'You will see that the trust in its origin was a highly artificial thing which had its foundation upon a dual system of law and a dual system of property which came into existence in England under peculiar political and historical conditions. You could not possibly except to find a trust in this form in the Hindu system. But the existence of dual ownership is not an essential ingredient in the conception of trust and if you take trust in its broad and general sense as signifying a fiduciary relation under which a person in possession of or having control over any property is bound to use that property for the benefit of certain persons, or specified objects, obviously there are trusts in Hindu law. A shebait in charge of a temple, or a mahant having control over a religious institution, would be a trustee in this general sense.'
The learned author has subsequently elaborated this point at page 161 as follows :
'In the conception of debutter, therefore, two essential ideas are involved; in the first place, the property which is dedicated to the deity vests in an ideal sense in the deity itself as a juristic person. In the second place, the ideal personality of the idol is in the nature of things linked up with the natural personality of the shebait, manager of dharma kartha, who as persons entrusted with the custody and worship of the idol are obliged and empowered to do what may be required for the service of the idol and for the benefit and preservation of its property. The title of the debutter property is in the idol and not in the shebait who is not and cannot be a trustee in the sense in which it is used in English Law. The shebait is however a trustees in the general and ordinary sense of the term, and as I have said in the first lecture, the distinction between legal and equitable ownership is a highly artificial distinction which had its origin in England owing to purely historical reasons and such distinction is not essential to the juridical conception of trust. The shebait holds the debutter property for carrying into effect the pious purposes that are symbolised in the deity, and he is bound to carry out the directions given by the founder, in relation to the worship of the idol and management of its property.'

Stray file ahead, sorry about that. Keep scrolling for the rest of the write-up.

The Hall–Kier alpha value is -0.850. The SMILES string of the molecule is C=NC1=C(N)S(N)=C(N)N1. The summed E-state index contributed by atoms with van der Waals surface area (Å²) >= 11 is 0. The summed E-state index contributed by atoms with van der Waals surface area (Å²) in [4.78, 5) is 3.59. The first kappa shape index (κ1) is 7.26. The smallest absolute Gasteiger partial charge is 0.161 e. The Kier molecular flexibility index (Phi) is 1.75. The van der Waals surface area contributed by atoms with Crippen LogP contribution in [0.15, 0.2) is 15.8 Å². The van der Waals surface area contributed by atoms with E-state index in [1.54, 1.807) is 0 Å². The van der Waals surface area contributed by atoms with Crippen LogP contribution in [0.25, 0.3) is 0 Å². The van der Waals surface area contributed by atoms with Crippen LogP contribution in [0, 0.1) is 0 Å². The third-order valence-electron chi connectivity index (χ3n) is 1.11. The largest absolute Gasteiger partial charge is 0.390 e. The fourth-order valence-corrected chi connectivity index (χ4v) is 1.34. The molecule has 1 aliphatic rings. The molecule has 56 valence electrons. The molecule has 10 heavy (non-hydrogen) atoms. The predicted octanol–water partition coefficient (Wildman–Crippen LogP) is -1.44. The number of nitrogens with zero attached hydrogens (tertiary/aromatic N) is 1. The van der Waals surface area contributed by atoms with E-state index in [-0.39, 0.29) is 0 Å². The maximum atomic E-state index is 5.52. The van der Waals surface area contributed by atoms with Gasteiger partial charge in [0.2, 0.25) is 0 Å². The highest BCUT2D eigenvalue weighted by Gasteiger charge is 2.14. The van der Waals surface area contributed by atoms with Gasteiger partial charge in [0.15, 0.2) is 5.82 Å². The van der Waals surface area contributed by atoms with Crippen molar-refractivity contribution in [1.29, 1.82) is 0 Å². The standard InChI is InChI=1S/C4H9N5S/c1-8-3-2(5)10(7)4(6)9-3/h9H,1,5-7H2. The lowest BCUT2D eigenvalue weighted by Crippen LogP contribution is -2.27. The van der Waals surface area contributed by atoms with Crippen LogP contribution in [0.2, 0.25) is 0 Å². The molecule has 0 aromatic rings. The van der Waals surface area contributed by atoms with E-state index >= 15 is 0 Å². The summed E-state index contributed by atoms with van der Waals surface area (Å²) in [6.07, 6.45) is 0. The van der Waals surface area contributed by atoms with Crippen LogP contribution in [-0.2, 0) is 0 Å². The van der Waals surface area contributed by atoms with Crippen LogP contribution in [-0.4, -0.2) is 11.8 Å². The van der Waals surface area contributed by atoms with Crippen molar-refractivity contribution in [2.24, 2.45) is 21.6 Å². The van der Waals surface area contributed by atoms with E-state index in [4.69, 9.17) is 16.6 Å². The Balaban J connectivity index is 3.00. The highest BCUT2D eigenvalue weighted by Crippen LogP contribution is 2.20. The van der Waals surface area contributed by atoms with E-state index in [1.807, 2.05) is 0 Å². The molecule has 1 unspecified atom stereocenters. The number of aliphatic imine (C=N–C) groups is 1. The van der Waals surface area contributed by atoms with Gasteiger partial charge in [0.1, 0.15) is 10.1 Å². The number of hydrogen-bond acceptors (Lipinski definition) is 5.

It is clear from these observations that it is not inappropriate to use the word 'trustee' in connection with a shebait of a Hindu deity under a private religious endowment, although it is used in the larger sense. It is in the larger sense that the word 'trustee' has been used in section 41(1) of the said Act and, therefore, includes a shebait of a Hindu deity. This conclusion is really decisive in this case, because Dr. Pal has conceded that if the word 'trustee' in section 41(1) includes a shebait, then it must be held that the said Act provides a machinery for realising Income-tax from a Hindu deity, although it is done indirectly by assessing income in the hands of the shebait and not directly. Since I have held that section 41(1) does apply in the case of a shebait, the foundation of Dr. Pals argument vanishes. However, I will also deal with the general argument that, under section 3 itself the word 'individual' should not include a Hindu deity who is a juristic person. Upon this point, I agree with view expressed by Mukherjee J. in the unreported judgment referred to above, but, with respect, differ from the view of Laik J. The word 'individual' does not necessarily refer to a human being. This has been made clear by the Supreme Court in the case of Commissioner of Income-tax v. Smt. Sodra Devi. The learned judge in the court below has also relied upon this case. In that case. Bhagwati J. pointed out as follows :
'........ the word individual has not been defined in the Act and there is authority for the proposition that the word individual does not mean only a human being but is wide enough to include a group of persons forming a unit. It has been held that the word individual includes a corporation created by a statute, e.g., a university or a bar council, or the trustees of a baronetcy trust incorporated by a Baronecty Act. It would also include a minor or a person of unsound mind.'